Stephen Fry’s recent lambasting in a widely-viewed televised interview of god as an “evil, capricious, monstrous, maniac” because of the fact that the world he supposedly created has all manner of evils (as one example he mentioned an insect that makes children blind by burrowing in their eyes) was bound to elicit responses from god-apologists.
Giles Fraser takes a shot at defending god and the attempt is, frankly, pathetic. He takes the familiar stance that the god that Fry criticizes is not one that he believes in. He says that “there is no such thing as the God [Fry] imagines.” Fraser says that his own god is powerless and thus not responsible for these evils.
So what exactly is Fraser’s god if not the powerful creator of the universe? Here, as is almost always the case with people who think they have a sophisticated view of god, the language becomes mystical to the point of incoherence.
Indeed, as no less an authority than Thomas Aquinas rightly insists, existence itself is a questionable predicate to use of God. For God is the story of human dreams and fears. God is the shape we try to make of our lives. God is the name of the respect we owe the planet. God is the poetry of our lives. Of course this is real. Frighteningly real. Real enough to live and die for even.
So god is ‘frighteningly’ real but his existence is questionable? How does that work exactly? Is God merely a name we give to a set of our feelings and emotions? If so, why bother? We already have given those feelings and emotions quite adequate names. What exactly is gained by lumping them together and calling it god?
Here’s my take on what he’s saying. It’s actually kind of what I used to believe.
“Morality is important, but most people can’t handle the idea of what is ‘good’ because most people can’t handle abstractions very well. So when I talk about ‘God’ what I really mean is ‘a metaphor for that which I believe is good.’
However, because as I said most people can’t handle abstractions very well, if they want to go ahead and treat the metaphor as if it’s a real person, I won’t bother to try and stop them.”
This sounds like the old “God is a concept” argument. In the words of Dan Dennett: “God is not a concept — the concept of God is a concept.”
Anne Fenwick says
Well, it doesn’t sound like something you would meet after death So that settles that, then
The critic ought to address that criticism to the person who posed the question, ‘What do you say to God when you meet him at the pearly gates?” THAT is the person who doesn’t believe in God as “human hopes and fears,” or the “poetry of our lives.” Fry answered the question asked, not the question that was NOT asked.
Marcus Ranum says
Fraser says that his own god is powerless and thus not responsible for these evils.
Puny god. Who cares what it thinks, then? Worse, who’d worship such a sad thing?
Fraser response would contradict many standard Christian ideas about God, starting with the idea that God predates mankind. It would throw the special status of the bible in doubt, would make Jesus a magical creation of combined human experience, and would remove God from the position of creator of the universe.
And a nice illustration of why Thomism is dead, even as it remains the “official” metaphysics of the RCC.
Fraser has made some doubly unbelievable comments here. First, he is implicitly blaming the interviewer for asking Fry a meaningless question, as Fraser doesn’t believe there is a god that could judge the dead in heaven. So Fry was gracious enough to take the hypothetical seriously, but Fraser would not disdain to do so.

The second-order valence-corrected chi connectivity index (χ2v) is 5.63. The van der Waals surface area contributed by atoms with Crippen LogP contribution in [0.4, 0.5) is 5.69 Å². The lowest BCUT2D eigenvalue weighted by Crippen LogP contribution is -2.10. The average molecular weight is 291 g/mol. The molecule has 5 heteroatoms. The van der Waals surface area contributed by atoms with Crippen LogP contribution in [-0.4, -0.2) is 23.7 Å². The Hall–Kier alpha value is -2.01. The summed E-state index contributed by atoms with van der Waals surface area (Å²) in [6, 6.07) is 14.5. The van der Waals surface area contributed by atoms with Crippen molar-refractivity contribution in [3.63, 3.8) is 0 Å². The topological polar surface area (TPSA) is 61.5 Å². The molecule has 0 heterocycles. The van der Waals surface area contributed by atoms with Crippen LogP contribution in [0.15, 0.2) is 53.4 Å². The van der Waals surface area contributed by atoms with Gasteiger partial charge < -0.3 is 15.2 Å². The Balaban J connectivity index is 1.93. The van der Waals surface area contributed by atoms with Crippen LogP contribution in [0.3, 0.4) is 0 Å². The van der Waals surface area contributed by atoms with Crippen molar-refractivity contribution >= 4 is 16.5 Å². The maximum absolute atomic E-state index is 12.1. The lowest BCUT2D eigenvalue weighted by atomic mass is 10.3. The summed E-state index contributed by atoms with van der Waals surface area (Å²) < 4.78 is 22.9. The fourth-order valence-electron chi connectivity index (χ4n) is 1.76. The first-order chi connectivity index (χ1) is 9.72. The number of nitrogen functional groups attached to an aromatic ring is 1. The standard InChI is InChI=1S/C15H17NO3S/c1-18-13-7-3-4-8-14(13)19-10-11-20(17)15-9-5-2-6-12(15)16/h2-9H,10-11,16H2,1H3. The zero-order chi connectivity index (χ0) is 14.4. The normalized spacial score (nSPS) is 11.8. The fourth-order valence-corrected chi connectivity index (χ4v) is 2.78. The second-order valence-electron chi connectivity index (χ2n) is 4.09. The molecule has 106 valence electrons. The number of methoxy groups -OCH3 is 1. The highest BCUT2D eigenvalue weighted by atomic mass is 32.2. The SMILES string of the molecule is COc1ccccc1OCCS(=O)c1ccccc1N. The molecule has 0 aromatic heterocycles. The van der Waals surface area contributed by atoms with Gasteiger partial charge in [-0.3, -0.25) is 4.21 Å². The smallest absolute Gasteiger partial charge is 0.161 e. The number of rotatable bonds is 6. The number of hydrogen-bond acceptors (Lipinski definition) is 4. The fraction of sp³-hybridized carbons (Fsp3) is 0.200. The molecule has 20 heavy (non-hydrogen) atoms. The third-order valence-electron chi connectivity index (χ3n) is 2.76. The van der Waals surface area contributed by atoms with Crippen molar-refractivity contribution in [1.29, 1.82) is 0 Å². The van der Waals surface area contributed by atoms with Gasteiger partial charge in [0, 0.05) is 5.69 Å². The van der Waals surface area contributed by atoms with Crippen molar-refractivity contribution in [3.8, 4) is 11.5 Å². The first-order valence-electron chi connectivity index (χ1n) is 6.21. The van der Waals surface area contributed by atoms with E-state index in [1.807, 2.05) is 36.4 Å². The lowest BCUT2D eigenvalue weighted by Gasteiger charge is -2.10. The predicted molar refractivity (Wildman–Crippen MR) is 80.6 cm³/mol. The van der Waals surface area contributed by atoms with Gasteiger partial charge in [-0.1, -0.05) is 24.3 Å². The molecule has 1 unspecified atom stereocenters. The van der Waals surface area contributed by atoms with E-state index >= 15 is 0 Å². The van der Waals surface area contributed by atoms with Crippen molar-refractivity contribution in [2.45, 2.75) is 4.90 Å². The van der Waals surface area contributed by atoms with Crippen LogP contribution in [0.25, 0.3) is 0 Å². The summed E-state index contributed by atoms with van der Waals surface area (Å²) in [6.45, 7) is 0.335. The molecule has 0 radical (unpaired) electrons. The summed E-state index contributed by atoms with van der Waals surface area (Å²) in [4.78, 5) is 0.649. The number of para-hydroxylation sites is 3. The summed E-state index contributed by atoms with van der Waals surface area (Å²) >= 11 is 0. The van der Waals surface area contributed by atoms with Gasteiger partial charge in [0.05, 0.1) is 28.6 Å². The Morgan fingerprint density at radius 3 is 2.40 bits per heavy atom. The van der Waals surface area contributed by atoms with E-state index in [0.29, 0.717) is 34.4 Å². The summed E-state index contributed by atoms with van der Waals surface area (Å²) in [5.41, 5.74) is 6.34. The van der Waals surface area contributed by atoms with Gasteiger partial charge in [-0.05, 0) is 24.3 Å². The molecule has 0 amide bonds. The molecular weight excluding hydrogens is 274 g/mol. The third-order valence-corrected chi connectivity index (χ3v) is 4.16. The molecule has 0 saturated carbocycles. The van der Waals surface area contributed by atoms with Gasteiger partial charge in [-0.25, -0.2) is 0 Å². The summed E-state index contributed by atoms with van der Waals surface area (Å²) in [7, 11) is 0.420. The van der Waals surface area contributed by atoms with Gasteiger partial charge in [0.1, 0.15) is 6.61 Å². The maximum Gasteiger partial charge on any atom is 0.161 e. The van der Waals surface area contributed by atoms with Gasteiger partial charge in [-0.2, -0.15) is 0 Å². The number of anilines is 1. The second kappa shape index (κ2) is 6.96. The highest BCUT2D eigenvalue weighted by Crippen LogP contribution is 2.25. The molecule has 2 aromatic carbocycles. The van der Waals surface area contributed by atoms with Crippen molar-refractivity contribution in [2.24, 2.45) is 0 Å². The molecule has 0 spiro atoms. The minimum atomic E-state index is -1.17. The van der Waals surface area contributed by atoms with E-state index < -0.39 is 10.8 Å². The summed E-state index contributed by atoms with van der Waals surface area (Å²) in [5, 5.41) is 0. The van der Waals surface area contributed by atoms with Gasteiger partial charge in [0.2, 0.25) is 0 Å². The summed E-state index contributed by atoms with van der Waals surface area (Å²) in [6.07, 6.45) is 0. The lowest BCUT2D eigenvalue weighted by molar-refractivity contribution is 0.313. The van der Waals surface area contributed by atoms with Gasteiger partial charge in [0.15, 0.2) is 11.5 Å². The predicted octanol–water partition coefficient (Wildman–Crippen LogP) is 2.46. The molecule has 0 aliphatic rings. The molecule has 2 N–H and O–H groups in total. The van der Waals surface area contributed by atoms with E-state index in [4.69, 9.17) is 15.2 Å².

And secondly, Fraser informs us that Thomas Aquinus was an atheist. If one of the very greatest of Christian thinkers was an atheist and thus not a Christian, doesn’t that imply that Christianity has no great thinkers? I knew I thought that, but I didn’t know Fraser thought that.
Indeed, surely the correct response to Fraser is to ask him the same question. What would he do if he died and met God, and God _wasn’t_ a shape, or a name or any of those things, but an Omnipotent Creator with the power to save or damn him. What would you say then Giles? Would you, perhaps, give an answer not that different to Stephen Fry’s?
Hang on, isn’t “existence is not a predicate” the refutation of Aquinas’ ontological argument for God?
Raging Bee says
Brucegee1962: for people who can’t handle abstractions well, there’s the threat of Hell, which can be described in very clear, non-abstract detail. To the extent that religion really does give us morality, that’s how they do it.
If you can’t be sure your god even exists, how can you claim with a straight face that it created humans?
Martin Zeichner says
Comments are closed at The Guardian for Fraser’s opinion piece so I’ll say it here.
From Fraser’s piece:
“This is why the Jesus story is, for me, the most theologically revolutionary story that there can be. Because it imagines God and power separated. God as a baby. God poor. God helpless on a cross. God with a mocking and ironic crown of thorns. In these scenes it is Caesar who has the power. And so the question posed is: which one will you follow when push comes to shove? You can follow what is right and get strung up for it. Or you can cosy up to power and do as you are told”
This is so transparently silly that it beggars belief. Assuming that Fraser’s god exists, it is entirely within its power to assume the role of powerlessness for about 30 some odd years 2000 years ago. Should god be worshipped for such passive aggressive behavior? According to Fraser the answer is, “Of course. It’s theologically revolutionary”. It may be “theologically revolutionary” but to anyone who observes humans and their motives it is anything but.
It seems that Fraser wants to replace Fry’s “evil, capricious, monstrous, maniac” with a passive aggressive Jewish mother.